The Wisdom of Crowds

Last month I moved to Tennessee.  Rocky Top land.  Relocation comes with newness and firsts.  First time going to that restaurant.  First time meeting this person.  The first time running at a new park.  

New. New. New.

There are upsides and downsides to moving, of course.  But one of the grandest downsides is that interim period where wifi and television are out of reach.  Now, I could take the high road and construct noble words about the benefit of being unplugged for a time.  But I’m not going to do that.

Because if there’s a worse time to go without wifi and television than during the Summer Olympics…..well, there just isn’t.  

Midway through this year’s Olympics, I finally reconnected.  Yes, I was able to see a few events during my “dark period.”  But, mere bits and pieces when visiting someone’s home or eating out.  

As the competition unfolded, I noticed a certain picture making the rounds on social media.  The still depicted Michael Phelps focused and leading his rival, Chad LeClos, while closing in on a gold medal in the 200 meter butterfly.  Phelps experienced a renaissance of sorts in what he says was his last Olympic go around.

The picture became a rallying cry for the world of sports, competition, and even business.  LeClos (notorious for his bravado – he shadowboxed in front of Phelps prior to the race in an act some saw as cocky and disrespectful) peaked at Phelps while trailing from the next lane over.  And as Phelps went on to win, the photo became a viral meme.  A reminder of American dominance.  The kind of unquestioned, we-know-better-than-you business sense that has become a referendum of sorts these days.  Because you can’t argue with viral, right?  Likes and favorites rule the day.

And so, in this meme, captions abounded:

  •      Winners focus on winning, losers focus on winners
  •      Perfect example of what happens when you don’t worry about your own lane

America loves defeating the villain.  Count me among the group.  LeClos bested Phelps during the 2012 Olympics.  Phelps winning this time around was poetic justice.

But, in the midst of the simplistic conclusions drawn from the picture, much was forgotten.  Like the fact that LeClos is a world class swimmer who has poured countless hours into becoming an elite Olympian.  And the fact that LeClos, a gold medalist already, has reached the pinnacle of his profession and sustained competitive excellence for years.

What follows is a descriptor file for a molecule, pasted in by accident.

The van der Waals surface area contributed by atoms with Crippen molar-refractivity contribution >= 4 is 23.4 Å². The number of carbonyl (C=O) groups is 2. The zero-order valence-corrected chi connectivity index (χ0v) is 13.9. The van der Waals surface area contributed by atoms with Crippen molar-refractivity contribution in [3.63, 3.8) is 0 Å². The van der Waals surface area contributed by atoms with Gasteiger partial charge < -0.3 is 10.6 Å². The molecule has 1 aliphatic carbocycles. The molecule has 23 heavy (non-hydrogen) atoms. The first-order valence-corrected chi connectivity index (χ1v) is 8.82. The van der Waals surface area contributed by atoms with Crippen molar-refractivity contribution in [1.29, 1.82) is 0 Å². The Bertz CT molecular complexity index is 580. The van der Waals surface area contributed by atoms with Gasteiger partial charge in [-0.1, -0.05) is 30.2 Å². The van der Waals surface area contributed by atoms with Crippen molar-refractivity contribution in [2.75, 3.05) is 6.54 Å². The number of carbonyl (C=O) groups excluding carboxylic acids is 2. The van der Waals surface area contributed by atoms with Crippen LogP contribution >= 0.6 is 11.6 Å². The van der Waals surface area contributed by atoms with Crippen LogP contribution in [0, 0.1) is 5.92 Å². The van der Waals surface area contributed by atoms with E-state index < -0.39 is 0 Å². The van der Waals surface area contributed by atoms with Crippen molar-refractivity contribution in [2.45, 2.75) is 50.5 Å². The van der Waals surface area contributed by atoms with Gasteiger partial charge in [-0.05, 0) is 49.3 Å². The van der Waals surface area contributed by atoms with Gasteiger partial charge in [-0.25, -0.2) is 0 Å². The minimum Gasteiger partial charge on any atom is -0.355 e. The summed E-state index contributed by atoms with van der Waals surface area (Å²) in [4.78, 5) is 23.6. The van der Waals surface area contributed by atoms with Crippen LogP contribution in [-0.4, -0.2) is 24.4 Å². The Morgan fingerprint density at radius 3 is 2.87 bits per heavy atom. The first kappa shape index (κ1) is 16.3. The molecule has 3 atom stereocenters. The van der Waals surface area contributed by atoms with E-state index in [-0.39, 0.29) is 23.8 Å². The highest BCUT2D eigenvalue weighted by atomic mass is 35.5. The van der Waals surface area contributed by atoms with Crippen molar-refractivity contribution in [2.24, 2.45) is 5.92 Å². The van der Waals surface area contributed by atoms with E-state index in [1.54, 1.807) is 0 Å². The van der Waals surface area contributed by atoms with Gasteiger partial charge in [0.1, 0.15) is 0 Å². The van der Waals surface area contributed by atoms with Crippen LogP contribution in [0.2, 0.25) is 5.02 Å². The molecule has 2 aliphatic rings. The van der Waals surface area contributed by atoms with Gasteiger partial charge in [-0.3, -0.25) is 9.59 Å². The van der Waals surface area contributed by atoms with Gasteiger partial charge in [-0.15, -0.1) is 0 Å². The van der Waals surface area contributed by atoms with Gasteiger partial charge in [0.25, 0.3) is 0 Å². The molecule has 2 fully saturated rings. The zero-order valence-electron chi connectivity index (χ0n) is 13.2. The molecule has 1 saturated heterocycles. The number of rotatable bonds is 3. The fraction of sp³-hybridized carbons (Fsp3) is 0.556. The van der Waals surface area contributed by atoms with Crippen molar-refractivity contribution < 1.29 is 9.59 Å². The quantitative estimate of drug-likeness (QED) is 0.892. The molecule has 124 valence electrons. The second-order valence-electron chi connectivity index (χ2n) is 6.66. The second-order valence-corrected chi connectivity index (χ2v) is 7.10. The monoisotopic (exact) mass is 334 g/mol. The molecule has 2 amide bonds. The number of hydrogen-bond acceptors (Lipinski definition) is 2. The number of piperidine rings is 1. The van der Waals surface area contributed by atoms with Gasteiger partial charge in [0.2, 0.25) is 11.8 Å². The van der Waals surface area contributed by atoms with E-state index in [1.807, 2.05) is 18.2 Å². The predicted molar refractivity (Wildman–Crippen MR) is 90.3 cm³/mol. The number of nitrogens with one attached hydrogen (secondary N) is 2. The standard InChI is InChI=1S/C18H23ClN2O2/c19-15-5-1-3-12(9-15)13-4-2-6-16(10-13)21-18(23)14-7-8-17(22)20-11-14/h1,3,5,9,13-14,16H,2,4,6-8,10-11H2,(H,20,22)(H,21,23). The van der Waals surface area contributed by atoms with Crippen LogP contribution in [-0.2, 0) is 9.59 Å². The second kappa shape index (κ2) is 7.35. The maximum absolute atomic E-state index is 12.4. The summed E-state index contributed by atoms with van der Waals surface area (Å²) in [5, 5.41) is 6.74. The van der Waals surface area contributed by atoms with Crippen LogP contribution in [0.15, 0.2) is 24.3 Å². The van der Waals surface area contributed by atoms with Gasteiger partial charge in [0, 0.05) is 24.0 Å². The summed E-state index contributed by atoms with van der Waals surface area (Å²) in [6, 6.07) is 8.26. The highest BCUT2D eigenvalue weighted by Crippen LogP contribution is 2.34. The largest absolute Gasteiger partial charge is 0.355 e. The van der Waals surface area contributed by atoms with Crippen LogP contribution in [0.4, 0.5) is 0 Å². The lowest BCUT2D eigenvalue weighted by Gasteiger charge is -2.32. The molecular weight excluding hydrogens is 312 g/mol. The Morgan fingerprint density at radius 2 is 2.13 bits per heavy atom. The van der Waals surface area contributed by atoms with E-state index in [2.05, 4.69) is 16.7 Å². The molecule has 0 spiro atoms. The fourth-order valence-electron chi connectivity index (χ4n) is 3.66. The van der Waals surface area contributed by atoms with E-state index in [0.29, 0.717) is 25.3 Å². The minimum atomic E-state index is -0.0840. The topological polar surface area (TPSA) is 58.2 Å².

Reducing his ability to a meme makes people feel warm, and even fuzzy.  Smug with self-satisfaction in knowing Americans just do it better.  But has the salesman, coach, or business owner who commented on LinkedIn shown the same devotion to their craft?

The only reason we know of LeClos’s “failure” is because he was on a large enough stage to be witnessed by BILLIONS.  That’s BILLIONS with a B.  You don’t get in that position without dedicating your life to the pursuit of an incredible goal.

If there is a lesson, one I’ve attempted to learn, it may be this: judging someone based on a single moment can be wildly inaccurate.

First impressions can be overrated.  Not unimportant, just misleading at times.  Le Clos may be a jerk.  I don’t know.  But if he is, he’s a hard working one.  As a gold medalist, he was superior to every swimmer on the planet in his event.

In his Man in the Arena quote, Teddy Roosevelt praises the Doer of Deeds, and those who fail while daring greatly.  He goes on to warn against the naysayers who neither know victory nor defeat.  And so, while discounting others comes easy, it can be helpful to remember that quick judgments are routinely flawed.  

It’s not the critic who counts.  No matter how witty the meme.

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